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Andrew Miller is a paradox

The Indians have to decide: Can he be great again?

Divisional Round - New York Yankees v Cleveland Indians - Game Five Photo by Gregory Shamus/Getty Images

Below is a graph. It is a simple graph. It does not use advanced statistics, although any number of advanced statistics could show a similar trend. It is a graph of Andrew Miller’s innings pitched (red) and ERA (blue).

For our purposes, of course, only the years 2016 to present are of interest. In 2016, the Indians acquired a legitimate ace of a reliever, evident by the huge gap between innings and ERA above. That reliever commanded a king’s ransom, but he was kind of guy that turns a good ballclub into a World Series team. This is indisputable.

Time, however, is undefeated. This is also indisputable. And time overwhelmingly took the lead in the battle against Miller last year.

In 2018, Miller was on the disabled list 51.8 percent of the calendar days between April 29 and September 30 (aka the regular season). He appeared in just 37 games and threw just 34 innings, his lowest since 2013. When he was “healthy” enough to appear, Miller produced the worst numbers of his career as a reliever. His ERA (4.24), FIP (3.51), strand rate (75.3 percent), and average against (.233) were their highest and his WHIP (1.38), BABIP (.329), hard hit percentage (41.4 percent), SIERA (3.29), and walk percentage (10.4 percent) were career highs (or close to) since he became a full-time pen arm (in 2012). In addition, Miller’s strikeout rate (29.2 percent) and WAR (both FanGraphs and Baseball-Reference had him at 0.4) were at their lowest since 2012.

Perhaps this was the logical outcome for Miller, nearly across-the-board career worsts and spending 96 of 185 calendar days in the season on the disabled list, as he has been worked like a rented mule the last few years. Between 2014 and 2017, Miller logged 261 innings of work (most of which were high leverage) in the regular season and an additional 33 innings (all of which were high leverage) in the postseason.

You can’t fault the teams who worked Miller so hard (Boston, Baltimore, New York, and Cleveland) as they were only using their best weapon the best way they knew how: often. But, after watching Miller devolve into a pale facsimile of his old self, the Indians are left with the memory of a great reliever and a question: Does he deserve of a qualifying offer?

The initial, gut-level reaction answer to that question is no. Perhaps emphatically. A failed starter going into his age-34 season, having missed more than half the season previous with injury, who posted the worst results of his career...that is not the kind of player a middle-third club expecting to run an all-time high payroll for the second consecutive year offers a $17.9 million deal. And perhaps it’s telling that FanGraphs’ contract crowdsourcing project simply assumed the Indians would not put forward a qualifying offer.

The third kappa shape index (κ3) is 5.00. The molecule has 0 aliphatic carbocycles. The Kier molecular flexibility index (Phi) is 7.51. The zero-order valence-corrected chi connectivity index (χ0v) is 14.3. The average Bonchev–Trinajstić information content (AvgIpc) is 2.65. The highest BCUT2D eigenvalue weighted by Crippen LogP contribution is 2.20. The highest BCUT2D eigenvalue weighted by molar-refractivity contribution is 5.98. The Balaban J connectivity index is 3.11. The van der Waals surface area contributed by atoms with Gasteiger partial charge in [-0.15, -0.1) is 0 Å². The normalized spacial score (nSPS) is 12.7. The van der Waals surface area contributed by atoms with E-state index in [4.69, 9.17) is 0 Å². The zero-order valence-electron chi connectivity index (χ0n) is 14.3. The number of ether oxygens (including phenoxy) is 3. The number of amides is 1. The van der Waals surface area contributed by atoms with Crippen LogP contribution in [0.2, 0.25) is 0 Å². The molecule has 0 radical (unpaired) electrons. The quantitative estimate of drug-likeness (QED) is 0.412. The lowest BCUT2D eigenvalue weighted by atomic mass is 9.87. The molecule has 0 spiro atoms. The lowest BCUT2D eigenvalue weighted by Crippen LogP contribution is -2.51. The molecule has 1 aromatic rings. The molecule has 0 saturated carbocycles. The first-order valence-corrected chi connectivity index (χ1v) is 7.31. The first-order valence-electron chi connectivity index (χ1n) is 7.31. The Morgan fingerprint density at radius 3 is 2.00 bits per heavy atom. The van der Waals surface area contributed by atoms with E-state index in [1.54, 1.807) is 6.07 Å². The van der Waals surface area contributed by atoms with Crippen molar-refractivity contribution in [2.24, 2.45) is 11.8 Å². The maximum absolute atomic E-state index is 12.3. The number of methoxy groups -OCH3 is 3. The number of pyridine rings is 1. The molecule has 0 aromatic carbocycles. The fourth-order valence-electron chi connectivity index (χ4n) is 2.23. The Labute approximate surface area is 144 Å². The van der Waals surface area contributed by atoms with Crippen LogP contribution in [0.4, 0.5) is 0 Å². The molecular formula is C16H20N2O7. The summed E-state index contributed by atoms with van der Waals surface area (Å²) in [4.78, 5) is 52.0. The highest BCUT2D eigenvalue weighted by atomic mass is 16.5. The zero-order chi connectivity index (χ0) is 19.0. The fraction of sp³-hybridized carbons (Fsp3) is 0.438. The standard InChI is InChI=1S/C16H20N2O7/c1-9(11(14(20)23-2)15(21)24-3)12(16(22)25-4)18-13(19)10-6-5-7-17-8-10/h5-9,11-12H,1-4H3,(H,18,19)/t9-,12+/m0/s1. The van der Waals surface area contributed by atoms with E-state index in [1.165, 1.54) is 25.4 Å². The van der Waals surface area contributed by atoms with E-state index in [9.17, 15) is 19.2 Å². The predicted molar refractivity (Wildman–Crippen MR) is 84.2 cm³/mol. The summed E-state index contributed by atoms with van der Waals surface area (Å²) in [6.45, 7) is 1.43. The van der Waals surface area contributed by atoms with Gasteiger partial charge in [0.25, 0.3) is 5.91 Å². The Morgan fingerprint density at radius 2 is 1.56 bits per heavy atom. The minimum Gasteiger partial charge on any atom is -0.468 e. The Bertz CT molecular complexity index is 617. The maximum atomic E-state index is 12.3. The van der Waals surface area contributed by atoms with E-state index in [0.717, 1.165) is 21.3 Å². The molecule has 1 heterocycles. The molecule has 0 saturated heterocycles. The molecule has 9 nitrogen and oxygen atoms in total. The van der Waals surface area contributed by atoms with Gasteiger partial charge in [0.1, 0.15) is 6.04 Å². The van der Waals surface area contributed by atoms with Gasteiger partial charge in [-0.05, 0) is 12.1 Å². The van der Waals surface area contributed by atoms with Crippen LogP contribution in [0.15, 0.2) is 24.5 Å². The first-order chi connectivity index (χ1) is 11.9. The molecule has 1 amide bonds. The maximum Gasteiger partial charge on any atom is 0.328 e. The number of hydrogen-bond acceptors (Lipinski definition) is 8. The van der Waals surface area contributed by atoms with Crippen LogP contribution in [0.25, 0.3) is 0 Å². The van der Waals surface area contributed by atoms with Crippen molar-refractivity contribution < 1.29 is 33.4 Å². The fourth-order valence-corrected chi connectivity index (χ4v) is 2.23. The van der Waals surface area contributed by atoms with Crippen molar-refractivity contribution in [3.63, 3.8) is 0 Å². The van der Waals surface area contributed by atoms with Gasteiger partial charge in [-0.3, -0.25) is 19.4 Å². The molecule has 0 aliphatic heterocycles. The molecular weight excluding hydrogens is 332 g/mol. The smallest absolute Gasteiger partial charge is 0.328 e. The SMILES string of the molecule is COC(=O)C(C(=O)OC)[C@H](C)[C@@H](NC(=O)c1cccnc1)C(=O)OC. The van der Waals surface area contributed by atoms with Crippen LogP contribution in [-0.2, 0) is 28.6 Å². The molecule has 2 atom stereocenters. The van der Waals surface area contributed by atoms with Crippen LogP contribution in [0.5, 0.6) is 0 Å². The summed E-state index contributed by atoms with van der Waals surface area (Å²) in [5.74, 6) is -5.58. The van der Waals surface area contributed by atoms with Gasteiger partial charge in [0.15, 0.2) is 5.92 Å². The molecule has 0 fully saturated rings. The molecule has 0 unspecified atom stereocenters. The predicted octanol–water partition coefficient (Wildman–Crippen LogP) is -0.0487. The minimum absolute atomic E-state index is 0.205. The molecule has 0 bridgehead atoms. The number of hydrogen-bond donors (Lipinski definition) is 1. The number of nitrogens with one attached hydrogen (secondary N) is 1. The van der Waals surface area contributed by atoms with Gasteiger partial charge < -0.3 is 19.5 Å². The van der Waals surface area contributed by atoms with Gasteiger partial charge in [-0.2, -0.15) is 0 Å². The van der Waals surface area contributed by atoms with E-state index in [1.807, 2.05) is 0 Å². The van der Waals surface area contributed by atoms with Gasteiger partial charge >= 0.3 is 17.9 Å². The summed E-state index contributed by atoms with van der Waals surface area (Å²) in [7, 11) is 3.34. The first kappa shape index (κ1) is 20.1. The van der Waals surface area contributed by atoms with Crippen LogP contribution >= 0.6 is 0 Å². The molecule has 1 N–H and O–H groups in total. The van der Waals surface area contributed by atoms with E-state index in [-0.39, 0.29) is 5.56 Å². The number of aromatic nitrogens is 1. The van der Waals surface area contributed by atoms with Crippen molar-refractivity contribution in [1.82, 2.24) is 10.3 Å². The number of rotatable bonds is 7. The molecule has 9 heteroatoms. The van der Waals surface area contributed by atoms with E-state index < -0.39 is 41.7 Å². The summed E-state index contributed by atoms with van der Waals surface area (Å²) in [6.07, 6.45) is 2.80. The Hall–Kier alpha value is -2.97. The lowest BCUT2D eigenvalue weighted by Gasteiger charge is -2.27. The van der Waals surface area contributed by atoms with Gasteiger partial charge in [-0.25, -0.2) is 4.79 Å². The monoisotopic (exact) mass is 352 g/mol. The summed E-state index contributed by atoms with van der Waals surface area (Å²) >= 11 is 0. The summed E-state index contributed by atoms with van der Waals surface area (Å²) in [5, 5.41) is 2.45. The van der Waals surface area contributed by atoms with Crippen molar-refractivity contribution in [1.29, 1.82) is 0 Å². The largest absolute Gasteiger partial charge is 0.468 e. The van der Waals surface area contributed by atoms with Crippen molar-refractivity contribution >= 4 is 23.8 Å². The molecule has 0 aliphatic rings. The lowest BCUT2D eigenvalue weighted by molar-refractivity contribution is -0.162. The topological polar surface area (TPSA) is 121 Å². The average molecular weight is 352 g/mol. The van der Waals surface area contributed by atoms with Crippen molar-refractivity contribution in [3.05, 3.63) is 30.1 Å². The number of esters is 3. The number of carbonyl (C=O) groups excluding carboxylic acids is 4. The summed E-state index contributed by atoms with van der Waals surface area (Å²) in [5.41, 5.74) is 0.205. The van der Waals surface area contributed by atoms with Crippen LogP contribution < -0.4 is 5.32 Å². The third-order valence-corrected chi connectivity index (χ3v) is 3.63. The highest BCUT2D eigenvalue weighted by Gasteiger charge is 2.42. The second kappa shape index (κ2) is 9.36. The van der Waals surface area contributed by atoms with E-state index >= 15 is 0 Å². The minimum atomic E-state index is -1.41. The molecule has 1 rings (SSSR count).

Andrew Miller, though, is not a normal player. The Indians likely don’t make the 2016 World Series without him. And while the team can’t pay him in 2019 for his exploits 3 years prior, it has to decide if that pitcher is gone forever.

For brief moments, Miller flashed his old brilliance this year. As the Tribe hit the stretch run, Miller had vintage filth, with his fastball velocity reaching its highest monthly average in October and matching its 2016 glory. When he was on, the Tribe bullpen looked like the best in the league again.

But for each moment of pitching excellence, Miller had at least one moment of uncharacteristically poor pitching. He was up and down between outings as much as he was on and off the disabled list. Is that level of mediocrity no longer uncharacteristic of Miller? Have injuries robbed him of the talent that made him so special?

The data on relievers is clear: Despite weathering a poor market better than other positions, the average annual value of 46 contracts signed by relievers after the 2017 season was just $4.4 million. The highest individual contract was signed by Wade Davis, who made $17.33 million last year and will for two more seasons. Regarding Miller, the Indians have better data, quantitative and qualitative, than anyone (unless the Astros were able to steal it somehow). From that data, they will evaluate whether or not he merits a qualifying offer worth more for one season than any reliever earned last offseason. I’m not convinced Miller deserves to be paid like Davis, and more highly than Aroldis Chapman, or that he even has $18 million left in his arm — but I’ve been wrong before (i.e., Michael Brantley).

Which brings me back to the graph at the top of this post. If the Indians see the cruel march of time claiming another victim, there’s no way Miller gets the qualifying offer. If the lines at the end of the graph are more like those at the beginning and the team sees an ability to close the gap, perhaps he is worth the gamble. Because of his body of work, a qualifying offer for Miller is a much more complex question than his 2018 performance would dictate.

We’ll know for sure whatever the Indians choose to do before 5 pm on Friday. I for one, am glad it is not my decision to make.